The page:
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22nd April 2021

Always be aware of your contractual obligations and the potential risks under the contract.

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The claimant, who was the tenant under an agreement for lease, sought summary judgment in respect of a notice it had served to terminate the agreement with the defendants (the landlord under the agreement).

The agreement for lease was for a plot of land on a business park. on which a building, car park and engine testing facility were to be constructed by the defendant. The agreement for lease stated that the works should be completed no later than 1 November 2018 (the target date). If the works were not completed by the target date, the claimant was entitled to rescind the agreement by written notice if practical completion had not occurred by the long stop date (13 September 2019). The works were not completed by the long stop date however, the claimant continued discussions with the defendant with a view to the works being completed as soon as reasonably possible. By 18 March 2020 practical completion had still not taken place and so the claimant served notice to rescind the agreement.

The defendants argued that the discussions and actions of the claimant after the long stop date but before service of the notice (between 13 September 2019 and 18 March 2020) amounted to the claimant excluding its right to rescind the agreement and therefore serving the notice. The defendant relied on the application of estoppel by convention or alternatively, forbearance in equity.

There was a dispute over the dialogue between the parties in the period concerned. For example, the claimant’s chief operating office stated (in his witness statement) at a site meeting that the claimant reserved the right to rescind the agreement. This was not confirmed by the opposing parties witness statement.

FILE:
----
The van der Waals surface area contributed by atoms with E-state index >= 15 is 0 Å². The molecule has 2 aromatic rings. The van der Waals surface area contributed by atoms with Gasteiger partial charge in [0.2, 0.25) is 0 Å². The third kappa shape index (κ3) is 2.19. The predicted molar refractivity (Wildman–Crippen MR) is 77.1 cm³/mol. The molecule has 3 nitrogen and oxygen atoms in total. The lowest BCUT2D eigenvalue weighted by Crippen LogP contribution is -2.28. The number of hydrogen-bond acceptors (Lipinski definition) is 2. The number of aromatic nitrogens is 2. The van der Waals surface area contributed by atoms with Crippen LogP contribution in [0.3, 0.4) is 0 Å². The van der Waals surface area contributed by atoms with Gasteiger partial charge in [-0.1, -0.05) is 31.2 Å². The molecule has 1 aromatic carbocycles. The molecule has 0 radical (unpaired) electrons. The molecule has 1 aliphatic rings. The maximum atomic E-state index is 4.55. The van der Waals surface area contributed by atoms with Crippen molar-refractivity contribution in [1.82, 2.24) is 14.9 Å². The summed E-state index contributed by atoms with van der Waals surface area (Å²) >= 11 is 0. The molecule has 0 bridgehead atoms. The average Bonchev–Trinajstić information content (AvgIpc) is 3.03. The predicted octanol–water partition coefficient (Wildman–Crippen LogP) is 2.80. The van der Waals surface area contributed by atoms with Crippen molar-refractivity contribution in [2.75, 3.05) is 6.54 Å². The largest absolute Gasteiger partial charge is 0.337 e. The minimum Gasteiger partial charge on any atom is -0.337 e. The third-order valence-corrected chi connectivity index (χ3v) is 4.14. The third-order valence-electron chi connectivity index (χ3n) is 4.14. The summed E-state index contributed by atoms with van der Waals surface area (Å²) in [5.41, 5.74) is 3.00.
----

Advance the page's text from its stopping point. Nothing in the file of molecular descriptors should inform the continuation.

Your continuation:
The judge held that neither defence had any reasonable prospect of success for various reasons. These included that the defendants were under a contractual obligation to complete the works within a reasonable period and were subject to risk under the agreement that their work would be of little point if the claimant served notice to rescind. The claimant’s response to the defendant’s failure to achieve practical completion by the longstop date was balanced and its right to rescind the agreement was preserved. Summary judgment was awarded in favour of the claimant. 

This case Reaction Engines Ltd v (1) BNP Paribus Depositary Services (Jersey) Ltd (2) BNP Paribus Depositary Services Ltd (2021) highlights the importance of understanding your contractual obligations and the potential risks you may be exposed to if you fail to comply with trigger dates in an agreement. Here the tenant was entitled to walk away notwithstanding the extent of works the landlord had undertaken.

For advice on any commercial property matters, contact Sophia Jack on 07741 311460 or click here to email her.